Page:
The pack critically endangered Mexican gray wolves named for John Morgart, the former coordinator of the program that has been trying to restore them, is gone. Fish and Wildlife Officials told the Albuqueque Journal (subscription required) that the female was found dead and the male is missing. The agency declared the wolves, formally known as F1106 and M1155, a pack a few months after they started travelling together this spring. They named them after Morgart, a willdlife biologist who went one-on-one with locals to work for the wolves; he died in October, 2009, of cancer.
F1106 was captured and moved into New Mexico in late 2008; that means she probably got into trouble with ranchers. M1155 was born in the wild to the Hawks Nest Pack in 2008 in Arizona.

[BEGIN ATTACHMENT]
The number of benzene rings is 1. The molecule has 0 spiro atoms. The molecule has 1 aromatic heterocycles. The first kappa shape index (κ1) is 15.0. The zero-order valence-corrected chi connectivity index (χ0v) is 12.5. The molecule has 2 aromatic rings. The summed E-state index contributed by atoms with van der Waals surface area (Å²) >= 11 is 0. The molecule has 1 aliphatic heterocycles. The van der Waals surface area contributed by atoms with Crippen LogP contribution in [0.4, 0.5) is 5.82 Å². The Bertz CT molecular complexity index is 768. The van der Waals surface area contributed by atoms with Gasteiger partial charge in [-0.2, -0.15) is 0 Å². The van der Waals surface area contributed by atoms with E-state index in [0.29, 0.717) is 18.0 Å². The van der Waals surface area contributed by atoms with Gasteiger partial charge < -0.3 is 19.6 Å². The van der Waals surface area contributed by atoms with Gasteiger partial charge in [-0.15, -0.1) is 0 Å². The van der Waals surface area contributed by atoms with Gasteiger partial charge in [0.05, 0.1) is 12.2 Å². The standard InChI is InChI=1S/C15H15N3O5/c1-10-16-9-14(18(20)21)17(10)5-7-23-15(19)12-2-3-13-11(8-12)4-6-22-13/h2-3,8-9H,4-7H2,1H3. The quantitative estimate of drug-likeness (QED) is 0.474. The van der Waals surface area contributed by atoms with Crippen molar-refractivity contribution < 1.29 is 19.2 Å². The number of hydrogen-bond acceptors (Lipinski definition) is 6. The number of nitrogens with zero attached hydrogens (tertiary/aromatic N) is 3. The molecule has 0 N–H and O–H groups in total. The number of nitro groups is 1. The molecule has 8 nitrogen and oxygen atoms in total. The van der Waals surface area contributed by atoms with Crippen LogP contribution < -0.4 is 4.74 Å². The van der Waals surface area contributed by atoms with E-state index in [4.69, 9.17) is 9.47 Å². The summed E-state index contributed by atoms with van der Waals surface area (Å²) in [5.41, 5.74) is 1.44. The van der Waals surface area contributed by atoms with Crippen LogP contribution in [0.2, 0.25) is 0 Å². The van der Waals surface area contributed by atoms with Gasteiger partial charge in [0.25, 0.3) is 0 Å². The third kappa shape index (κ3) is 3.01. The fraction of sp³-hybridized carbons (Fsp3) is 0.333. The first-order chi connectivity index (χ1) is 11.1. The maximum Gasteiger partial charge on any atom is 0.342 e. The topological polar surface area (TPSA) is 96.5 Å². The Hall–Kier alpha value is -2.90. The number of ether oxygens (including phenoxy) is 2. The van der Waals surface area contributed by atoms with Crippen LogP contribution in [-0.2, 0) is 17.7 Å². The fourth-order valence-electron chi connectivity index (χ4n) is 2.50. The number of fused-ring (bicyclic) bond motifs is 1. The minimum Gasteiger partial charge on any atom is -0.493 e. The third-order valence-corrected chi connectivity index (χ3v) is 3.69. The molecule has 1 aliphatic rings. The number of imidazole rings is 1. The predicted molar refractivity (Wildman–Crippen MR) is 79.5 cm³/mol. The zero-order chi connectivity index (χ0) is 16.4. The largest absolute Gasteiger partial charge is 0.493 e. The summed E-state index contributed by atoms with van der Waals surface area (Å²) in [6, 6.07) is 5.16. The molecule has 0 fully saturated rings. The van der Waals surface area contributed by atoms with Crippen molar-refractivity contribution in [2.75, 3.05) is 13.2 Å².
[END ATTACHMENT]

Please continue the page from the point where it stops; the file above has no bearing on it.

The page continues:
“This entire area in the vicinity of the Beaverhead US Forest Service work station has been a real “black hole” for wolves over the years,” says Mexican Wolf advocate Jean Ossorio. “Several wolves have been illegally shot in the area, and at least five packs were removed from the wild, either by government shooting or by trapping and taking into captivity.”
Imagine the alarm bells that should be going off when a critically endangered species loses 15% of its wild animals in five months. That’s exactly what’s happened with the Mexican gray wolf. These are the fifth and sixth wolves to be found dead or go missing this year.
Find out More About Mexican Gray Wolves
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